The idea and concept of auditor independence have long been promoted and upheld by professional auditing bodies around the world. An organisation’s compliance and transparency as well as many of its stakeholders depends on honest auditing.
Auditing, in this case financial auditing, is an impartial analysis and evaluation of a company’s financial statements to make sure they fairly and accurately reflect the transactions they claim to represent. They, therefore, rely on the auditor’s impartial evaluation.
The trustworthiness of the judgments and reports provided by auditors regarding financial audits is a factor for shareholders and other stakeholders to make confident assessments and decisions, such as divesting, investing, contracting or lending with the company.
What can your company gain from an Independent Auditor?
The audit’s findings can be used by company managers to keep internal processes up to pace. The audit can eventually lead to financial savings because it identifies waste and areas where the company is losing money. Audits may also highlight areas that need better internal controls and inspections.
In addition, written assurance from an unrelated source gives the financial records of a corporation more credibility in the eyes of an independent audit. The accuracy and validity of the financial information and records can help business owners secure external financing from lenders and investors. Inaccurate accounting information can increase a company’s tax liability that may arise from overstating income, inventory value or other items which can significantly increase the amount of taxes owed by the company.
Auditor independence can be compromised when said auditor also performs services other than audit towards the same clientele. Non-audit services include bookkeeping, financial system design and implementation, actuarial services, internal audits, outsourced services, and more.
Independence can be compromised when the auditor misuses his or her rights and responsibilities towards being an auditor. It can also be compromised due to the familiarity threat, where conflict of interest can happen when there is a close or long relationship with a clientele. Familiarity threat can happen when an audit member becomes too accepting of the client’s work. For example, individuals who handle general accounting functions and then perform audits on the same information may compromise the objectivity and independent views of that individual.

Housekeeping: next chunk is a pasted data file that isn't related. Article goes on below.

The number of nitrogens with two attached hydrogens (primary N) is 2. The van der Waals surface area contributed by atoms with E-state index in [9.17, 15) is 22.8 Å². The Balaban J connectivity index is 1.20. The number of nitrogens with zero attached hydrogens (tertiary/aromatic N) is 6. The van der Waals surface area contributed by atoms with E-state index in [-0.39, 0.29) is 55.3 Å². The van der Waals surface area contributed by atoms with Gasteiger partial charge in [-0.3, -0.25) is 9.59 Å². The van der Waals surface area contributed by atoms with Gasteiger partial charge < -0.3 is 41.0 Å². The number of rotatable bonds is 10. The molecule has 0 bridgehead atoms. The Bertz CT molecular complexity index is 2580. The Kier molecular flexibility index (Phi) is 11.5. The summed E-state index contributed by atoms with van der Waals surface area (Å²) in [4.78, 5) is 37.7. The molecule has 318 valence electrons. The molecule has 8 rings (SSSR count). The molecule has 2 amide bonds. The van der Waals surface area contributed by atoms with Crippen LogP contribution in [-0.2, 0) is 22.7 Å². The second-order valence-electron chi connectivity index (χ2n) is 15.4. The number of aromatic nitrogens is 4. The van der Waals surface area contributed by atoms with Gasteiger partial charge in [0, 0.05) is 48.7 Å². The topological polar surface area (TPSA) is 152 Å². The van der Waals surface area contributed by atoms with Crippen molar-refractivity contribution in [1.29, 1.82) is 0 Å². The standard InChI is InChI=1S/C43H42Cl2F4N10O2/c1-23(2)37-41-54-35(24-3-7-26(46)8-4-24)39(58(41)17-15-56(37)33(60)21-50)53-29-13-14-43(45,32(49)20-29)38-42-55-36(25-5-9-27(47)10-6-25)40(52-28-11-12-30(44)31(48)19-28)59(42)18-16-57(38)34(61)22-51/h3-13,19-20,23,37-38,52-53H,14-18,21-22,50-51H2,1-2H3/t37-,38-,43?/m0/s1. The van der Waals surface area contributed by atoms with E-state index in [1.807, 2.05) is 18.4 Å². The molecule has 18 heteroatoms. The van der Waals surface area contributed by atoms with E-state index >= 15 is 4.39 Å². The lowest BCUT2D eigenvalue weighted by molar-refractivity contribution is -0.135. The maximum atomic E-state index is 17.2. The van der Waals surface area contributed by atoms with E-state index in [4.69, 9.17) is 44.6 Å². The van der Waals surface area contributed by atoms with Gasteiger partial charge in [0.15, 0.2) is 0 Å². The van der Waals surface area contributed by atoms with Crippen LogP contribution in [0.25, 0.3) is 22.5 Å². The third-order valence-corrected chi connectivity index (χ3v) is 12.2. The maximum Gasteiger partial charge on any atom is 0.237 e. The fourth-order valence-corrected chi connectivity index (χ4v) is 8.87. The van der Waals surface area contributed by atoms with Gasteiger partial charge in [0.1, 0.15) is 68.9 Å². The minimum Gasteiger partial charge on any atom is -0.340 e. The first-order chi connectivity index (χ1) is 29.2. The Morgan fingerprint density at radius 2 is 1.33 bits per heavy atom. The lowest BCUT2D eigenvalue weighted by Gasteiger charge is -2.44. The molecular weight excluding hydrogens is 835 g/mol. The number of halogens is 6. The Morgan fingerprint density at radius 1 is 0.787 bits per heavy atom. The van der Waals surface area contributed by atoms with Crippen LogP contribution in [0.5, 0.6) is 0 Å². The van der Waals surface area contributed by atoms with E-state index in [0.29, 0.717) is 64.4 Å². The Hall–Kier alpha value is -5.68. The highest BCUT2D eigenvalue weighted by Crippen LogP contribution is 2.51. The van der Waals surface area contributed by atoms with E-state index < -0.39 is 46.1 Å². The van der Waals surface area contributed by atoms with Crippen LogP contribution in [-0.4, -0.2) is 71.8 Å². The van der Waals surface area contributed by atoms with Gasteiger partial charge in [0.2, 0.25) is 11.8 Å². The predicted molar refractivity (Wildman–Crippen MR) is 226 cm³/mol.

Therefore, the best way to prevent these conflicts that will compromise auditor independence is to refrain from having the auditors’ firm and partners doing any services other than auditing for or on behalf of their audit clients.
There are now laws and regulations intended to improve the accuracy of financial reporting for publicly traded corporations and to prevent another Enron scandal. It is the duty of business leaders and accounting departments to ensure trustworthiness and transparency for the benefit of all stakeholders.
The best way is to work with a firm that offers accounting as a distinct service that will ensure independence from conflicts of interest. Firms such as Ledgen has been handling accounting procedures for a variety of clients, focusing only on core professional outsource services.